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Tag: spiritual growth

Are You in Bootcamp?

I’ve been receiving edevotions from Christian Womanhood and ran across one that made me think. You can sign up here if you’re interested in receiving them. Today’s devotion compared the Christian life with bootcamp. Here’s an excerpt:

“He loves us enough to stretch us farther than we think we can grow in wisdom and knowledge, grace and truth. He tests us each and every day, revealing our weaknesses, challenging our decision to live for Christ, testing our sincerity.

 He does all of this out of love, knowing that “…our light affliction, which is but for a moment, worketh for us a far more exceeding and eternal weight of glory” (II Corinthians 4:17).  He wants us to graduate from boot camp as mature, confident soldiers, able to stand before the Lord at the Judgment Seat and hear, “Well done, good and faithful servant; thou hast been faithful over a few things, I will make thee ruler over many things: enter thou into the joy of thy lord.” (Matthew 25:23b).
My neighbor knew for a long time that he wanted to be in the Army. He knew when he signed up that boot camp was not going to be fun. He anticipated the fact that the officers were going to be very tough and that life was going to be difficult for a while. He knew all of this, yet he looked forward to joining the Army. He wanted to be a soldier.  If you are serious about serving God, you will pay a price to serve Him. Just like boot camp separates the men from the boys, Jesus Christ will bring trials into your life to make sure you really, really, want to be used by Him.”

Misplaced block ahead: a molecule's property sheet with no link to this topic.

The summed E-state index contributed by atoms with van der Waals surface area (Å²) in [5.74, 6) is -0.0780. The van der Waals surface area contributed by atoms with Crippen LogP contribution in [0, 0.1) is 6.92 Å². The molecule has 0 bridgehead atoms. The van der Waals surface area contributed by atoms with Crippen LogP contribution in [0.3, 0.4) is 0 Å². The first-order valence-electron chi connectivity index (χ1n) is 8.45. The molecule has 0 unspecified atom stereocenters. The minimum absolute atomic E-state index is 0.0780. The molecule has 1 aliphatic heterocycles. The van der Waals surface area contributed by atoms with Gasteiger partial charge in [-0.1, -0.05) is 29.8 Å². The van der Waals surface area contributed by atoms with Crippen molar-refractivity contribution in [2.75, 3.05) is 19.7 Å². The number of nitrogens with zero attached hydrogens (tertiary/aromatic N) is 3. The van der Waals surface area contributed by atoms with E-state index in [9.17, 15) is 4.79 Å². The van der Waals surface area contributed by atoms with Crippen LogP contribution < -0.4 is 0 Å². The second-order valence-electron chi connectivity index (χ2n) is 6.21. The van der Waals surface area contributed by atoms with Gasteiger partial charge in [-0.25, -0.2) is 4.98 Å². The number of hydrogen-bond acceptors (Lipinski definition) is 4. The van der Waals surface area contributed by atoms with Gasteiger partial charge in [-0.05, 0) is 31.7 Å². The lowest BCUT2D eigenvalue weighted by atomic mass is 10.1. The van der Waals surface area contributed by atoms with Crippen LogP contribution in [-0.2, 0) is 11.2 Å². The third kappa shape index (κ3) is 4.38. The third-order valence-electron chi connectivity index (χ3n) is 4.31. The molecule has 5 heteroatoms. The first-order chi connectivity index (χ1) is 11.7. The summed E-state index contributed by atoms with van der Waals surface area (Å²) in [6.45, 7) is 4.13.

She went on to say that by choice we are in God’s army and that our trials here on Earth are a sort of bootcamp that prepare us for our service to our Lord in Heaven. Not many make the choice, but the ones that do, stand out as true servants of God. As I look back on the past 20+ years, I see many hard times that some have said we “brought on ourselves.” I guess I have to agree with them. We did bring it on ourselves – by enlisting in God’s army and following our High Commander’s orders. If my son, who’s going to Afghanistan, experiences battle and is injured, would you say to him, “He brought it on himself?” Of course not! You will honor him as someone who put himself in harm’s way for the good of his country. He will have counted the cost. Our personal cost was great in our service for our King, but they were worth it – He was worth it. We didn’t know how much pain and heartache we’d encounter in His service when we signed up, but that doesn’t negate our offering to the One who made the ultimate sacrifice for us. What are you doing that shows you enlisted in His army?  James 2:18 “Yea, a man may say, Thou hast faith, and I have works: shew me thy faith without thy works, and I will shew thee my faith by my works.”

Job’s Friends – Part 3

Continued from 2.7.09 posting, Job’s Friends Part 2.